Evolkidbell

Badlands
Well-Known Member
First Name
Brian
Joined
Jul 17, 2020
Messages
110
Reaction score
158
Location
Northern Colorado
Vehicle(s)
1966 Bronco, 2013 F-150
Clubs
 
You can use the same springs and shocks to get different amounts of lift and travel. Bilstein does this on shocks with different settings for the spring perch. Increase preload, increase lift, decrease travel.
Increase pre-load, increase lift, decrease droop travel/increase jounce travel.
You're not limiting travel, just moving the static position.
I used to love reactions when people would ask if "I crank coilovers up to 2" of lift what size tire can I run?" ..."Technically anything that would fit at stock ride-height"

Details like spring length and rate would be nice to know, but I imagine we won't know that until people actually get their Bronco and start taking it apart. Ford isn't giving up much info on the subject right now.
Most OEMs won't provide spring rate of the stock suspension.
I worked with Toyota for years on an aftermarket basis and they wouldn't even give me that data.
If I had to take a wild guess, rate would be around 450 lb/in to 550 lb/in in the front.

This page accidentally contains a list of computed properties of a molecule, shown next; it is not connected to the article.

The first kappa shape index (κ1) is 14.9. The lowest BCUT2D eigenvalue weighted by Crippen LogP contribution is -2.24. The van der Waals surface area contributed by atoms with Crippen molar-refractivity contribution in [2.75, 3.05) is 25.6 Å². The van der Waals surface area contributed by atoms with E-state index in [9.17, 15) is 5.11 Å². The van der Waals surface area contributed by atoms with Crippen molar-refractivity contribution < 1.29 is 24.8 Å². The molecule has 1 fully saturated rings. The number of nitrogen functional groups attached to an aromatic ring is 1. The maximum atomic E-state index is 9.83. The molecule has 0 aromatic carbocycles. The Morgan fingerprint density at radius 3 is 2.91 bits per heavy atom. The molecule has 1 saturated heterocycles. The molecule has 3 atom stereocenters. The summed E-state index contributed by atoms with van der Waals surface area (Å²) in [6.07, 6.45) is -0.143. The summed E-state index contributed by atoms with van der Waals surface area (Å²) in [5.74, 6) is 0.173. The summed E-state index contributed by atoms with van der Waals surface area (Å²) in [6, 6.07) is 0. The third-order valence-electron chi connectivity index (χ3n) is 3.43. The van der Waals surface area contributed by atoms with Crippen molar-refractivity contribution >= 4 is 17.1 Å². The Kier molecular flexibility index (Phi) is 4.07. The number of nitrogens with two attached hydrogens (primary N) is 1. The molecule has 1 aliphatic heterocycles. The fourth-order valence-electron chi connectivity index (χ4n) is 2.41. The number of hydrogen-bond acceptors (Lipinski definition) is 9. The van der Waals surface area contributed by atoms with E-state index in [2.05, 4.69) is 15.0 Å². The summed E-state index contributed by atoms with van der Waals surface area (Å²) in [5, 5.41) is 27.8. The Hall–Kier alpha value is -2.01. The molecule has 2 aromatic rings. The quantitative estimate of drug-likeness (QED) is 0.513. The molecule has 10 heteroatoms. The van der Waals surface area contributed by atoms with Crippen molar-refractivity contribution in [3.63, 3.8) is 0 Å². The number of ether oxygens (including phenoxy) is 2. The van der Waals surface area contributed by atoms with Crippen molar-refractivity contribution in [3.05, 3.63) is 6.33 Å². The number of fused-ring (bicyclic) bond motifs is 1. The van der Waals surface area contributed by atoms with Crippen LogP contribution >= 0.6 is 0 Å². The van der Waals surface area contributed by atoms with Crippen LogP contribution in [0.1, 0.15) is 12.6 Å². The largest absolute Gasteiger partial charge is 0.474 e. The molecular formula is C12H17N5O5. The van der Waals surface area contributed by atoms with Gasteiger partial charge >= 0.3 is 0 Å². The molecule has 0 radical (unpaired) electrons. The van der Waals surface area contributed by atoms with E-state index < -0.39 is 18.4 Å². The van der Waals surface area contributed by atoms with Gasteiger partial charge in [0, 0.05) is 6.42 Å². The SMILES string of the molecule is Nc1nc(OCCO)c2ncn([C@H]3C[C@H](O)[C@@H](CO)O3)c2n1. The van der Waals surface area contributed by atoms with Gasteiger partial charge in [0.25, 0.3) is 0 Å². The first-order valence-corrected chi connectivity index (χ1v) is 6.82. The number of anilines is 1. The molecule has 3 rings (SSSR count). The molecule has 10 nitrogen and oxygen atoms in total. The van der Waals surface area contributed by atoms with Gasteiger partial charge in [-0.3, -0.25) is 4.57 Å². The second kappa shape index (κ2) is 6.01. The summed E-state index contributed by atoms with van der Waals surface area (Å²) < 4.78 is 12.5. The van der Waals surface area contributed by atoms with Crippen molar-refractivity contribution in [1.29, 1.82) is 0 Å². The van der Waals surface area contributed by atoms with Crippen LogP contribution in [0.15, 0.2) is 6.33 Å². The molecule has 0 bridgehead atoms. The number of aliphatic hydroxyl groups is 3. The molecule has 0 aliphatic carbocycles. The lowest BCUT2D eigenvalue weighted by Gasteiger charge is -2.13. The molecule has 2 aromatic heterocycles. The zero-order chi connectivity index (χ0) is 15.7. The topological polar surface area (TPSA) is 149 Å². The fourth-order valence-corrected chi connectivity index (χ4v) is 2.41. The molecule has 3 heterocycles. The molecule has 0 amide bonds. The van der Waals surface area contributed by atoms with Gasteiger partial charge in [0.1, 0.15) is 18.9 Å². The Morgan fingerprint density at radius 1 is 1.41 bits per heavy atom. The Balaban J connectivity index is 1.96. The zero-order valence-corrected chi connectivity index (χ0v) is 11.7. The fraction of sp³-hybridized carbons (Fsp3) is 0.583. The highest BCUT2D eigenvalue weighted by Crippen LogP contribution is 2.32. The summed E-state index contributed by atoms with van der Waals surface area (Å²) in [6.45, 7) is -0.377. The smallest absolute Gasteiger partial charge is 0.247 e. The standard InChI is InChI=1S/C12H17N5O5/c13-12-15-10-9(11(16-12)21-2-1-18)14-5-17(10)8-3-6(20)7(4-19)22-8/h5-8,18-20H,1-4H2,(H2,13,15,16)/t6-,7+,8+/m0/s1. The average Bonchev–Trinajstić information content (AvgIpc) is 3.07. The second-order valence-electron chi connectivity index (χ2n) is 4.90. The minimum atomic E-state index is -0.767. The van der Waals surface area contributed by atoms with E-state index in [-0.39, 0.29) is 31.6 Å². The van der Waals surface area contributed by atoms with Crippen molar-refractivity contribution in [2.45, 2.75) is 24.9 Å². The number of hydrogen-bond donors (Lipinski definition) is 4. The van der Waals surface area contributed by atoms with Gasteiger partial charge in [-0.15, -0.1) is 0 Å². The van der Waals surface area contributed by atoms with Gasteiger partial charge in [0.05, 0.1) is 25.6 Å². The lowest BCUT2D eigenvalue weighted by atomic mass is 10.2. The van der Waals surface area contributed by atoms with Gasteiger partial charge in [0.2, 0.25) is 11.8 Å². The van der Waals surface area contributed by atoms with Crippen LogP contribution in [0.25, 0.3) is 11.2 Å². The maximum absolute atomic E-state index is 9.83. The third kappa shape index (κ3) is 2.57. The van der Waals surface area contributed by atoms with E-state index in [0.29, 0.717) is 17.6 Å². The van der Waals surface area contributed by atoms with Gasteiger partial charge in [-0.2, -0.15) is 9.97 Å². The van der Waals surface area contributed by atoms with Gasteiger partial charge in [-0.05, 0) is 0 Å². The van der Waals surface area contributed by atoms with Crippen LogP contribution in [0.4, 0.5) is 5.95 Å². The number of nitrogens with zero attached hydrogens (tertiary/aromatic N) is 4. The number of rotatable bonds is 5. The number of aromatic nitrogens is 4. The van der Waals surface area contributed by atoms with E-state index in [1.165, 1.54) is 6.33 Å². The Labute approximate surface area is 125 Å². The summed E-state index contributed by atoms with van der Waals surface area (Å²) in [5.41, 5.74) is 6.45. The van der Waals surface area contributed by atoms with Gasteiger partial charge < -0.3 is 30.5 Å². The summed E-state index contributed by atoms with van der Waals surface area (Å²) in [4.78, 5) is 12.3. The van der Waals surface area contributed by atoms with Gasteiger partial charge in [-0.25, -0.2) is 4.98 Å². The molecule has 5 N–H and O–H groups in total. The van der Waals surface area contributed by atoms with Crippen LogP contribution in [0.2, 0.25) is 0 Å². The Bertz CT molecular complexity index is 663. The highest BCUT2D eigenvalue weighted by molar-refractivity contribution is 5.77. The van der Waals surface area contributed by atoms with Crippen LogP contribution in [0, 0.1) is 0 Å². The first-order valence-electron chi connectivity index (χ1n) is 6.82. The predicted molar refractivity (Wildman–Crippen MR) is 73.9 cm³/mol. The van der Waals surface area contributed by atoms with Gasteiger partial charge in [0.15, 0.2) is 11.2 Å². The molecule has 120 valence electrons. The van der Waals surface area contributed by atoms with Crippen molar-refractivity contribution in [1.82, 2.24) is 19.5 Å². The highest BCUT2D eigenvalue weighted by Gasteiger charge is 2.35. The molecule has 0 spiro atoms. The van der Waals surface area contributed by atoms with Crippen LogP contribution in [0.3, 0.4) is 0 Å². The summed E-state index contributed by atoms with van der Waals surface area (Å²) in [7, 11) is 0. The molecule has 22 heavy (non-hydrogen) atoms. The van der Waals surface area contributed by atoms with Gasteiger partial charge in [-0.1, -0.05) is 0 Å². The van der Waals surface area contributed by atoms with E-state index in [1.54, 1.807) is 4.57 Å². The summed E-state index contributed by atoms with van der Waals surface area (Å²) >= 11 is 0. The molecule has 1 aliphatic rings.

Rear would be lower.





Advertisement

 
OP
Werkedperformance

Werkedperformance

Black Diamond
Well-Known Member
First Name
Mike
Joined
Jul 16, 2020
Messages
226
Reaction score
692
Location
Philthy
Vehicle(s)
03 FX4 Level 2
OP
Werkedperformance

Werkedperformance

Black Diamond
Well-Known Member
First Name
Mike
Joined
Jul 16, 2020
Messages
226
Reaction score
692
Location
Philthy
Vehicle(s)
03 FX4 Level 2
Well at least they provided a link to your thread as credit, not everyone does that.
I was looking for new intel from Bilsten and got directed to that.... I was like hey, wait a minute..... lol

how you been man?
 

North7

Badlands
Well-Known Member
Joined
Feb 21, 2020
Messages
4,560
Reaction score
14,755
Location
North Texas
Vehicle(s)
Bronco Badlands
Clubs
 
I was looking for new intel from Bilsten and got directed to that.... I was like hey, wait a minute..... lol

how you been man?